Irish construction reports “absolute pull-back” as UK construction “defies forecasts”

But what does this mean for housing delivery?

Some surprising economic news from the UK this week, with reports that the national economy returned to growth in May, with outputs up 0.5 percent. The Financial Times reported this performance as “defying forecasts” and “surprising economists”. Perhaps the most surprising aspect was that this growth was seen across all main sectors, including construction, which performed well across housebuilding, manufacturing/logistics and office refurbishment. Significantly, this rebound in construction has been attributed to recovery in supply chain disruptions, which is enabling manufacturers to start fulfilling backlogs of orders. This is the news we are waiting to hear about the Irish construction sector.

Instead, the seasonally adjusted BNP Paribas Real Estate Ireland Construction Total Activity Index fell in June for the first time in 14 months and, for the first time in almost two years, the “construction outlook turns negative”, according to the report. In fact, pessimism was recorded from survey respondents for the first time since September 2020. The industry is now in contraction, as of late June, with new orders falling sharply. This fall-off in new orders has been attributed to increasing costs leading to “subdued” demand as previously planned projects are postponed. Simply put, the costs of delivering projects are rising faster and higher than the value of the finished projects being delivered.  Clearly this is not viable or sustainable for the industry. Of course, one silver lining to this is the inevitable easing of pressure on strained supply chains. 

€1.3 billion of property transactions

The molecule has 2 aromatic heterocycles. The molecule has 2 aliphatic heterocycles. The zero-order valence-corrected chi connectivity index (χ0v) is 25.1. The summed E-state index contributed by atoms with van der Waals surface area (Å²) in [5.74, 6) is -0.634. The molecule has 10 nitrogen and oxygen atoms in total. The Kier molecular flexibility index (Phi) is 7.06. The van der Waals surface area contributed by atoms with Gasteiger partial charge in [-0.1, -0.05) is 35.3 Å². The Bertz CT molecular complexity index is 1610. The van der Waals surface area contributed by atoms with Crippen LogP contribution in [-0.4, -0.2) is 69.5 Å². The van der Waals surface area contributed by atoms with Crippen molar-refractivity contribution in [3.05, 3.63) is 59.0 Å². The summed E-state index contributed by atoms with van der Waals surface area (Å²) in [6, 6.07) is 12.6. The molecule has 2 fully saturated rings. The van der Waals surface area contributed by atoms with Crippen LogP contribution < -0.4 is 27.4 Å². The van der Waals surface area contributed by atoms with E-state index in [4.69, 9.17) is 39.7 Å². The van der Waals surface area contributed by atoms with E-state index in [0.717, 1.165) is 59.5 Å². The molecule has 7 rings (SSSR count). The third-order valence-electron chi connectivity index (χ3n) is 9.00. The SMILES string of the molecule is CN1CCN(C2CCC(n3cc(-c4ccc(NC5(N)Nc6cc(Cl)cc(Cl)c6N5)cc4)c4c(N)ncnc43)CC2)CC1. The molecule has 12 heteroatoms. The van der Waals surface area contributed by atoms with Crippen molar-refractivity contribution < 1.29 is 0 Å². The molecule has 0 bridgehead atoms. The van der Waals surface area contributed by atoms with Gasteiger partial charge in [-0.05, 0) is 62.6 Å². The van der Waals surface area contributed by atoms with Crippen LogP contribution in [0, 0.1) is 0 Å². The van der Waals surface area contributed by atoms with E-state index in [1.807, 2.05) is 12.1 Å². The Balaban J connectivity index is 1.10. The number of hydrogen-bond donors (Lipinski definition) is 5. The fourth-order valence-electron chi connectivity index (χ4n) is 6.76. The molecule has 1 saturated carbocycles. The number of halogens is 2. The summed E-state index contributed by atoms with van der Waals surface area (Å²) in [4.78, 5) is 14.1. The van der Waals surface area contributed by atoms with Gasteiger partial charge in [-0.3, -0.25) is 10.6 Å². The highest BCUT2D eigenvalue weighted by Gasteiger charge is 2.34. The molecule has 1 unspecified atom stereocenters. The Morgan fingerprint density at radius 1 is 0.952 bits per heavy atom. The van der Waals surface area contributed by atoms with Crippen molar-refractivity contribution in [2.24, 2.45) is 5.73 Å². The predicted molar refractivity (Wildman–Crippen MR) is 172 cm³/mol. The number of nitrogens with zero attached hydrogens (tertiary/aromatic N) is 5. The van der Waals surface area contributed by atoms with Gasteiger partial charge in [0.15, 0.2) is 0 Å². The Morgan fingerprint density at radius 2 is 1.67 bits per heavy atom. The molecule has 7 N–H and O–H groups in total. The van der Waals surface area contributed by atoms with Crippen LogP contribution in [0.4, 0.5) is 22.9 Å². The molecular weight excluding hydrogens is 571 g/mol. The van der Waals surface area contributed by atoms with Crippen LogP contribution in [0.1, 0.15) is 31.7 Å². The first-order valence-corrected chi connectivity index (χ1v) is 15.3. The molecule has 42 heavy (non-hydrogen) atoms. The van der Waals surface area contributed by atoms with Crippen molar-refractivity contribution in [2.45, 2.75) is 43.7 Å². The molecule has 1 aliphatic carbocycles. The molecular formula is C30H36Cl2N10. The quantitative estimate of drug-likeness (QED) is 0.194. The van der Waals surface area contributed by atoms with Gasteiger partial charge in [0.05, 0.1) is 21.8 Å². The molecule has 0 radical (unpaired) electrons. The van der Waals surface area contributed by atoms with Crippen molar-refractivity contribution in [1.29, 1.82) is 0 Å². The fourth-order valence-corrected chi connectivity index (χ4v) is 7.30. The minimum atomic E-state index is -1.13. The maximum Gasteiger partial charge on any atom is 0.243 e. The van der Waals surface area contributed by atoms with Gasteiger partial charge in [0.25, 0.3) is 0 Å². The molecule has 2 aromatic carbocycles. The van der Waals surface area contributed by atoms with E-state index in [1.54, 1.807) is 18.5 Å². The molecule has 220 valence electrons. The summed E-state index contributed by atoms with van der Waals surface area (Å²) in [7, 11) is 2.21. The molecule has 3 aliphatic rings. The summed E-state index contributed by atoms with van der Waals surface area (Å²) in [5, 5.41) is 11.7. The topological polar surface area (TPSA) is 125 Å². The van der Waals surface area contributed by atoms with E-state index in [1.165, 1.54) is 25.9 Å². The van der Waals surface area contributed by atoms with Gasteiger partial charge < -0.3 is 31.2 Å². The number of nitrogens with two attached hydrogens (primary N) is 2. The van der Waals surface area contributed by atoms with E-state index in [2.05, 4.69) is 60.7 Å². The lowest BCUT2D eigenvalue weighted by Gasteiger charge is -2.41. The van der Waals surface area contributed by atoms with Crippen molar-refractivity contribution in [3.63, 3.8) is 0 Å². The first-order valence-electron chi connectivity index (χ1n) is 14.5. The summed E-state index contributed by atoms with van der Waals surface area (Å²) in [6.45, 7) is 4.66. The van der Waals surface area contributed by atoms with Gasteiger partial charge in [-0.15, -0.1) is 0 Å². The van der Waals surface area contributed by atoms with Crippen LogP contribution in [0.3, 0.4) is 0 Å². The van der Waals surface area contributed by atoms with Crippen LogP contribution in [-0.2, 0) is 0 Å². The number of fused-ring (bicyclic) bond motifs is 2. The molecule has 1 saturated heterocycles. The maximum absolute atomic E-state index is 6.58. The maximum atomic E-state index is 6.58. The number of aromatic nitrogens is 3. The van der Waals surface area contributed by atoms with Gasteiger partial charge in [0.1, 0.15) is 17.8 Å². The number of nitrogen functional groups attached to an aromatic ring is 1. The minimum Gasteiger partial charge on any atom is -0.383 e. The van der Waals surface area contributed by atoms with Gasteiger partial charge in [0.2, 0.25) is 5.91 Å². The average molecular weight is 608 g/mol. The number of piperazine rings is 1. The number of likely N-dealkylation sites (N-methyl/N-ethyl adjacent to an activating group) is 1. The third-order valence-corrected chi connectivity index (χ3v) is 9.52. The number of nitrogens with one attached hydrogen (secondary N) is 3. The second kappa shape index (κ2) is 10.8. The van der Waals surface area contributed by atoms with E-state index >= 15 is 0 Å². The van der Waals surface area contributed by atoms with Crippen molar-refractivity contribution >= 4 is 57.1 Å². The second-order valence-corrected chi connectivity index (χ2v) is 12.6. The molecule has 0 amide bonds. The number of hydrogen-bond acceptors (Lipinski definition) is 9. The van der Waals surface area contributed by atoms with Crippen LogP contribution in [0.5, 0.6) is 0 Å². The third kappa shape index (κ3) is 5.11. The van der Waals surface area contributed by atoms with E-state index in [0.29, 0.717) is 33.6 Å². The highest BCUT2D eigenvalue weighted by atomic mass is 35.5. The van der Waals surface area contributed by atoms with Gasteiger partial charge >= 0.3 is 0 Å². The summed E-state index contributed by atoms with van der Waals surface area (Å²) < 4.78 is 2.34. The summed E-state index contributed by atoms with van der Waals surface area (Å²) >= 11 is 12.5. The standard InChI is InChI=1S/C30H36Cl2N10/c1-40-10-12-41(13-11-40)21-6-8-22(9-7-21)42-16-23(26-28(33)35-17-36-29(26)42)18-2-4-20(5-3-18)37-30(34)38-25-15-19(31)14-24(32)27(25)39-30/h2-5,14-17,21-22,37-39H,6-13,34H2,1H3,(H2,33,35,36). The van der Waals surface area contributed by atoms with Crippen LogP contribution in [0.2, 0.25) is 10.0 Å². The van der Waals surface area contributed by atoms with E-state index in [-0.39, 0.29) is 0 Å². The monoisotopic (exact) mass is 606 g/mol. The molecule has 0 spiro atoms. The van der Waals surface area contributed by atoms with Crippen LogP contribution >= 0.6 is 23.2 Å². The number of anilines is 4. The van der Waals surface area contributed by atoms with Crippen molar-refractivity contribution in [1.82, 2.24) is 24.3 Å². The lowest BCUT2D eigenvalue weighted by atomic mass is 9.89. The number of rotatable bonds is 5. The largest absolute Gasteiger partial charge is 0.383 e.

€1.3 billion of property transactions were filed with Revenue in May (up 8.3 percent on April), made up of 3,731 transactions. This is a 16.3 increase in residential activity when compared with May 2021. New dwellings made up 17.5 percent of these transactions. The latest figures from the CSO show residential prices in Dublin rose by 11.7 percent on an annual basis (no month-on-month increase), while prices outside the capital rose by 16.6 percent. These figures mark the second consecutive month of moderating house price inflation. While it has something of an irrelevant metric now, property prices nationally are just 1.1 percent lower than their 2007 peak.

Finally, you might have seen the latest Central Bank study, which found that property tax – as a recurring tax – can actively play a role in decreasing market volatility by providing stable, reliable income to the Government. It is unclear whether the economic paper is making the case for property tax hikes, however, it does point out that only 0.6 percent of tax revenue for the State comes from the LPT and – as a proportion of national income – revenue from recurrent property taxes in Ireland is significantly below the average for OECD countries… 

Ian Lawlor
086 3625482

Managing Director 
Lotus Investment Group